Monday, October 10, 2005

Dredging Up the Past, Part 1
Harriet the Judge

Media Matters brings to light SCOTUS nominee Harriet Miers' role in the Texas Lottery Commission, which interestingly enough brings in a bit of TANG (that would be the Texas Air National Guard... and you might be able see where I'm leading this...):

An October 7 New York Times article explored in detail Supreme Court nominee Harriet Miers's tenure as chairwoman of the Texas Lottery Commission but failed to make a key connection between her dual roles with the lottery commission and with the re-election campaign of then-Gov. George W. Bush. While Miers was chairwoman of the commission, the former executive director filed suit, claiming that he was fired to ensure that allegations were not made public that then-Gov. Bush had gained acceptance into the Texas Air National Guard in 1968 as a result of political favors. At roughly the same time -- and also during her tenure as chairwoman -- Miers was paid by Bush's re-election campaign to investigate Bush's Guard record in order to deflect allegations that Bush received preferential treatment.

Allegations about political favors playing a role in Bush's National Guard career first arose in the midst of a lawsuit filed by Lawrence Littwin, the former executive director of the lottery commission who was both hired and fired during Miers's tenure. Littwin had reportedly been investigating what he considered improper political contributions made by Gtech, a company which had a contract to run the Texas lottery. In his lawsuit, Littwin claimed that Gtech pressured the commission to fire him by threatening to reveal that the company had paid lobbyist Ben Barnes $23 million to keep Barnes from publicly claiming that he pulled strings in order to get Bush into the Guard.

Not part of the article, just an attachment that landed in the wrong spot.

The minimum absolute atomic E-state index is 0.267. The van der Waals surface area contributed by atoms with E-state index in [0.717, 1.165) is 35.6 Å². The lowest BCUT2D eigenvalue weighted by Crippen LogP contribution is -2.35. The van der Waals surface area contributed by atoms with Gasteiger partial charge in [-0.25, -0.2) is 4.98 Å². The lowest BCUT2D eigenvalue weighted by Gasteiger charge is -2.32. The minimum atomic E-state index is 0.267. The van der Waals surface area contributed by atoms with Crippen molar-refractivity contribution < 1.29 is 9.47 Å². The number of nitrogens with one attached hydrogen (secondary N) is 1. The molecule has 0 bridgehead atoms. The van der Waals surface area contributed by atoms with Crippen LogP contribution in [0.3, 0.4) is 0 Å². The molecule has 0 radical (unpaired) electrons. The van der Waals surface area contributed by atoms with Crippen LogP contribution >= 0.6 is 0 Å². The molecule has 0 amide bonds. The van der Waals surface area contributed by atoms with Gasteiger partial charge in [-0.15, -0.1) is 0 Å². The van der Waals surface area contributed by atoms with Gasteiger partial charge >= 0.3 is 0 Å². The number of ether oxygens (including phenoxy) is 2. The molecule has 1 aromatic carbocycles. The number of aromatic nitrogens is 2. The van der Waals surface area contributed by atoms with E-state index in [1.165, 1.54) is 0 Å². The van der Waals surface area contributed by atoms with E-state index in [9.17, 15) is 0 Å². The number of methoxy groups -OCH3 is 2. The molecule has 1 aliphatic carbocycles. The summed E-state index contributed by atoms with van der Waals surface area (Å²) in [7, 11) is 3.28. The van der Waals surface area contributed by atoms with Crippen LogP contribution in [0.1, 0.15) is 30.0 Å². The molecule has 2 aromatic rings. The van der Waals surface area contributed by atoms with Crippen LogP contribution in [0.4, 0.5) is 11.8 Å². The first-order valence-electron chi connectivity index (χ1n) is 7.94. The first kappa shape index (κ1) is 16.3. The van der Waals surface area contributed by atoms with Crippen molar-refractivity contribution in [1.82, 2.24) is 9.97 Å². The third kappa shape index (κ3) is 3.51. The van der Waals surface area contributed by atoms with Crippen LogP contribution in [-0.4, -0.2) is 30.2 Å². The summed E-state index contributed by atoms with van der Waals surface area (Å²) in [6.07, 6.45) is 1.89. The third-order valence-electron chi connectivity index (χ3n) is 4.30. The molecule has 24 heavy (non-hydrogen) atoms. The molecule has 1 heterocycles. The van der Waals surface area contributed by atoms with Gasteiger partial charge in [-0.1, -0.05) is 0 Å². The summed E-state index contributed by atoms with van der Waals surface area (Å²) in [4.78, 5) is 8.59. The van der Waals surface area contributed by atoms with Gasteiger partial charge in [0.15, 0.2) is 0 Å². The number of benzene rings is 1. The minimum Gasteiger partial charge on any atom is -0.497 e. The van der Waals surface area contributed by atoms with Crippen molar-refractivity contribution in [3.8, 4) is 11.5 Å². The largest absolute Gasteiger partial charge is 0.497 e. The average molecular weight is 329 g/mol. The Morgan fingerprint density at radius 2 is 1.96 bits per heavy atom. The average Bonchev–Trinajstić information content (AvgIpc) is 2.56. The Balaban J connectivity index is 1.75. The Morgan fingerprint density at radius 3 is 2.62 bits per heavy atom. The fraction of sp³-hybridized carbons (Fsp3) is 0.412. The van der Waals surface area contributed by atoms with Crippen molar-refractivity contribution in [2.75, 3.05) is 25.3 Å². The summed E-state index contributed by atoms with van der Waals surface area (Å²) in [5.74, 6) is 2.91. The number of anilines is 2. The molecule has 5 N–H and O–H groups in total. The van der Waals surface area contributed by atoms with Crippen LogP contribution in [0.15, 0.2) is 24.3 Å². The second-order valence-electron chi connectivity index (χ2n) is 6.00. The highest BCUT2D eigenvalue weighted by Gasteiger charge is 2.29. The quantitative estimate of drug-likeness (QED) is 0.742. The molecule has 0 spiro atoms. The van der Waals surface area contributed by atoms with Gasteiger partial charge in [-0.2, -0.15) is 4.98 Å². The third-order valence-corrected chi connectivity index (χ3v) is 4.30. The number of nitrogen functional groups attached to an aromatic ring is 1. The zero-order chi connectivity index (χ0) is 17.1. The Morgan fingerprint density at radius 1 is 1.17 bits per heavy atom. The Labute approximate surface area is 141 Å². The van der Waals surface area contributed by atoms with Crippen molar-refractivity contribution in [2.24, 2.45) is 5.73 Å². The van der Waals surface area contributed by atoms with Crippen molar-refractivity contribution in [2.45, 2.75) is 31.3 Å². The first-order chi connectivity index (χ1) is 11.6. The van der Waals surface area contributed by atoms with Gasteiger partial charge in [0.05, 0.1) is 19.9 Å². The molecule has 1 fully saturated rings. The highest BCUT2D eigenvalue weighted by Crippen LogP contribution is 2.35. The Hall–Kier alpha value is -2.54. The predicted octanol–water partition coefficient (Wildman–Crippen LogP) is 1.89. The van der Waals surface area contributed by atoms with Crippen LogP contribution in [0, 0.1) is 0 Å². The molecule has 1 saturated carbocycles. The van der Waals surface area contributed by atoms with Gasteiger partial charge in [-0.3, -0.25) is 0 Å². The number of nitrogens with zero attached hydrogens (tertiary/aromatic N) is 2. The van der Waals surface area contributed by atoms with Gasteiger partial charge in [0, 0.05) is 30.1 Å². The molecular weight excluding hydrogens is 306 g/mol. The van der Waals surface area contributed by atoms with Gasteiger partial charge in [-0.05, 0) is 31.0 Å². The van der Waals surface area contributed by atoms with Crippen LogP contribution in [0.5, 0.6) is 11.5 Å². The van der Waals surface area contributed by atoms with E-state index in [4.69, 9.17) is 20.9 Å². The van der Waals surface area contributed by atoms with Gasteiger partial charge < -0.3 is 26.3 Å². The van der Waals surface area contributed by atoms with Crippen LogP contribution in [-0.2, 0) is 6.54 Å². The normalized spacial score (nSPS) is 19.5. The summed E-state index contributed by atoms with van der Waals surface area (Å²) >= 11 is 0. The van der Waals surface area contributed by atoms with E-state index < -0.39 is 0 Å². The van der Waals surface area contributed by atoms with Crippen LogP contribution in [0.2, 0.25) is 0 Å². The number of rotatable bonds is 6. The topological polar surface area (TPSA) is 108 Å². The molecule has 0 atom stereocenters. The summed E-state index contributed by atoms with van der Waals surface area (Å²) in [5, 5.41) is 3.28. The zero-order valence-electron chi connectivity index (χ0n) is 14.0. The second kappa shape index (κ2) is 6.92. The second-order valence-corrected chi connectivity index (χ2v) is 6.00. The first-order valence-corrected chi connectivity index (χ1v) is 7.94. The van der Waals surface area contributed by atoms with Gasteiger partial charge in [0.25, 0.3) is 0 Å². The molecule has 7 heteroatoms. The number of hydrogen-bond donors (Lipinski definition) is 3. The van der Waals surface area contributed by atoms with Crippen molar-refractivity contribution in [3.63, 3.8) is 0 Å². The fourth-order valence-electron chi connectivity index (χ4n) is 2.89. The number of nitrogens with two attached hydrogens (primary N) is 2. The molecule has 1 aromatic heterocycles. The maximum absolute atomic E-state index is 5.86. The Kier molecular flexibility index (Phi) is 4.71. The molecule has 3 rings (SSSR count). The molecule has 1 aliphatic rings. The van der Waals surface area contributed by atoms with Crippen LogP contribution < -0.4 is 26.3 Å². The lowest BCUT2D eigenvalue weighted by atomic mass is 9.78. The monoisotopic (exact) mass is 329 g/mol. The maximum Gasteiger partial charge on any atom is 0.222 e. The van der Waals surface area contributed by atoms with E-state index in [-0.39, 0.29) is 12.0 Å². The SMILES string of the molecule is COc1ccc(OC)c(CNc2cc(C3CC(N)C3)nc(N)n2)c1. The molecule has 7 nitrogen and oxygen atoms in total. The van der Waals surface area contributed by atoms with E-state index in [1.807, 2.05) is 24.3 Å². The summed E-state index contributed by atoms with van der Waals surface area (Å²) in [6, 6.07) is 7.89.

In her capacity at the commission, Miers was directly involved with Littwin's dismissal in October 1997. Littwin's lawsuit claimed that after he began looking into financial ties between the company and Texas lawmakers, Gtech pushed Miers to fire him [Houston Chronicle, January 6, 2001]. After a federal judge in Texas ruled that Miers did not have to testify in Littwin's lawsuit to provide an explanation for why Littwin was fired, Gtech settled Littwin's lawsuit for $300,000.

Subsequently -- and while still serving on the commission -- Miers was paid $19,000 by Bush's re-election campaign to investigate his National Guard record in order to "identify potential vulnerabilities early on and deflect any charges that Bush got favorable treatment," according to a July 17, 2000, Newsweek article. Newsweek reported that Barnes's allegations were a key part of Miers's investigation. That would mean that the Miers investigation -- and therefore Bush himself -- potentially benefited from Miers's knowledge of and involvement in the lottery commission.

Whew! That's complex. The MM item also includes a piece of a July 2000 Newsweek article that explores this issue as well.


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